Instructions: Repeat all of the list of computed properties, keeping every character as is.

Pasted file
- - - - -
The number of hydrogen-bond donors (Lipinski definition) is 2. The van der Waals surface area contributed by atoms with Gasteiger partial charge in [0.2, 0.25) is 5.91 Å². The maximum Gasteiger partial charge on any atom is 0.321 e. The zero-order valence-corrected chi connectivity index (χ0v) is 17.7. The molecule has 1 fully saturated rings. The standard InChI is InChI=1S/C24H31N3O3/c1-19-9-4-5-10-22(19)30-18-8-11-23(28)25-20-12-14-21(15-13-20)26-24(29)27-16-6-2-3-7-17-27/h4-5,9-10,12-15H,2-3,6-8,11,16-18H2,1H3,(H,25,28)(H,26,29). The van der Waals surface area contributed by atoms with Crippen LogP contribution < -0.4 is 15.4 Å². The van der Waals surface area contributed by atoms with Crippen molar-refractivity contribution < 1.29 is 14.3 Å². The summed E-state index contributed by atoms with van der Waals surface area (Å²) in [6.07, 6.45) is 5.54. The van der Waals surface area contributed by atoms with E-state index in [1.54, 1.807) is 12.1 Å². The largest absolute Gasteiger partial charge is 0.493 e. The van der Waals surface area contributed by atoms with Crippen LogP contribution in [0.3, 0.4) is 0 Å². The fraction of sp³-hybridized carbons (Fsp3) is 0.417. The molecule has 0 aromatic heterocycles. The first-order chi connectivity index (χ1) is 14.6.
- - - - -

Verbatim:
The number of hydrogen-bond donors (Lipinski definition) is 2. The van der Waals surface area contributed by atoms with Gasteiger partial charge in [0.2, 0.25) is 5.91 Å². The maximum Gasteiger partial charge on any atom is 0.321 e. The zero-order valence-corrected chi connectivity index (χ0v) is 17.7. The molecule has 1 fully saturated rings. The standard InChI is InChI=1S/C24H31N3O3/c1-19-9-4-5-10-22(19)30-18-8-11-23(28)25-20-12-14-21(15-13-20)26-24(29)27-16-6-2-3-7-17-27/h4-5,9-10,12-15H,2-3,6-8,11,16-18H2,1H3,(H,25,28)(H,26,29). The van der Waals surface area contributed by atoms with Crippen LogP contribution < -0.4 is 15.4 Å². The van der Waals surface area contributed by atoms with Crippen molar-refractivity contribution < 1.29 is 14.3 Å². The summed E-state index contributed by atoms with van der Waals surface area (Å²) in [6.07, 6.45) is 5.54. The van der Waals surface area contributed by atoms with E-state index in [1.54, 1.807) is 12.1 Å². The largest absolute Gasteiger partial charge is 0.493 e. The van der Waals surface area contributed by atoms with Crippen LogP contribution in [0.3, 0.4) is 0 Å². The fraction of sp³-hybridized carbons (Fsp3) is 0.417. The molecule has 0 aromatic heterocycles. The first-order chi connectivity index (χ1) is 14.6.